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01.09.2009 | Clinical Article | Ausgabe 9/2009

Acta Neurochirurgica 9/2009

Validity of primary motor area localization with fMRI versus electric cortical stimulation: A comparative study

Acta Neurochirurgica > Ausgabe 9/2009
Robert Bartoš, Robert Jech, Josef Vymazal, Pavel Petrovický, Petr Vachata, Aleš Hejčl, Amir Zolal, Martin Sameš
Wichtige Hinweise


The authors report a series of 18 consecutive patients who underwent surgery for a central tumor. Using a neuronavigation system, they compared the results provided by preoperative motor functional MRI (fMRI) and intraoperative electrical stimulation. They showed that the fMRI sensitivity for localizing the primary motor cortex detected by electrostimulation was 71%.
Although such comparison has been made in many previous studies, the present results provide additional arguments supporting the fact that fMRI is not so reliable. The mechanisms of such low reliability have been well discussed by the authors. Therefore, on the basis of these data, it is important to keep in mind that intraoperative electrical mapping remains the gold standard, and that neurosurgeons have to be cautious when using solely fMRI for brain surgery within eloquent areas, even in motor region—indeed, it has already been demonstrated that the reliability of fMRI was poor for language and cognitive functions. As a consequence, combination of “classical” intrasurgical electrophysiology with new neuroimaging methods (fMRI and diffusion tensor imaging) is presently still mandatory.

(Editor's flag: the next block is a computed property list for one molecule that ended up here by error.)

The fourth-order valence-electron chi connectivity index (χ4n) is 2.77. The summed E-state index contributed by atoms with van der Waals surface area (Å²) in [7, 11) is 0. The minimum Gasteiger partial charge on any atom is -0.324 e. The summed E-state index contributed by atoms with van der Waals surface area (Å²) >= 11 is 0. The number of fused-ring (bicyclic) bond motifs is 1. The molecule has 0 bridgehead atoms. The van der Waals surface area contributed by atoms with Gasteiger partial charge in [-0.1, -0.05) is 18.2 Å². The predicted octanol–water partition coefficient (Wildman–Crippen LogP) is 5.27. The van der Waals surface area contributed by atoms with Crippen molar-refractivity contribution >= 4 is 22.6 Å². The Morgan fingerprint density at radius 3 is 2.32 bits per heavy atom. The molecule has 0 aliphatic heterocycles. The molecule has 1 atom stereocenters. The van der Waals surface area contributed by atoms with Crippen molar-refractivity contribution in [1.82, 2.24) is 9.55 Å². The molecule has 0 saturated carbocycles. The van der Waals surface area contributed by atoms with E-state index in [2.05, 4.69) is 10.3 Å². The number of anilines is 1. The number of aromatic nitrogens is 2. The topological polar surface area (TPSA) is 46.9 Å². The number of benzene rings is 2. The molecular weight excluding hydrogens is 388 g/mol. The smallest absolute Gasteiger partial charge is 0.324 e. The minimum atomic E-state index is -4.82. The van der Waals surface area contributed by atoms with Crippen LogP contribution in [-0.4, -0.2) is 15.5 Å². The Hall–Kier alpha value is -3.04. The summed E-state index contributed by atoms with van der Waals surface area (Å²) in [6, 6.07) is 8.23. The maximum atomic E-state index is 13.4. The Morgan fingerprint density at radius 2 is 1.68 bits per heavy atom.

Hugues Duffau,
Montpellier, France



Functional magnetic resonance imaging (fMRI) is a widely used method for research and visualization of the brain function. However, its clinical use is still limited. Our objective was to study fMRI reliability in localizing the primary hand motor cortex (M1) under pathological conditions caused by the proximity of a brain tumour. The results were then compared with standard technique of cortical function mapping—electric cortical stimulation (ECS).


We compared M1 areas localized with the fMRI and ECS in 18 patients with brain tumours in fronto-parietal regions. The 1.5 T blood oxygenation-level dependent (BOLD) fMRI was performed preoperatively using a motor task involving rhythmic touching of the thumb consecutively with other fingers on the same hand contralateral to the affected hemisphere. Each individual fMRI result was displayed at the P < 0.05 significance level corrected for family wise error (more conservative approach) or at the P < 0.001 level uncorrected (less conservative approach) and projected on the T1-weighted image used for neuronavigation.


In 12 patients (66.6%) we found full agreement between the fMRI and ECS. In 3 patients (16.6%) the overlap was only partial, with one ECS testing position on motor response found outside the BOLD signal cluster. In another 3 cases (16.6%) there was a discrepancy between the two methods. The fMRI sensitivity for localizing the ECS reactive M1 cortex was 71%. The fMRI/ECS consistency was within a 5-mm range in 77% of the testing positions used for ECS which complies with the inherent accuracy of the navigation system.


Because the overlap between the two methods never exceeded 10-mm, we found that the fMRI method correctly guided the ECS to the M1 cortex in 83% of patients. Infiltrative growth of the tumour and collateral oedema were the reasons for the BOLD signal suppression in three patients. Our results support using ECS as a more reliable tool for M1 cortical mapping than fMRI.

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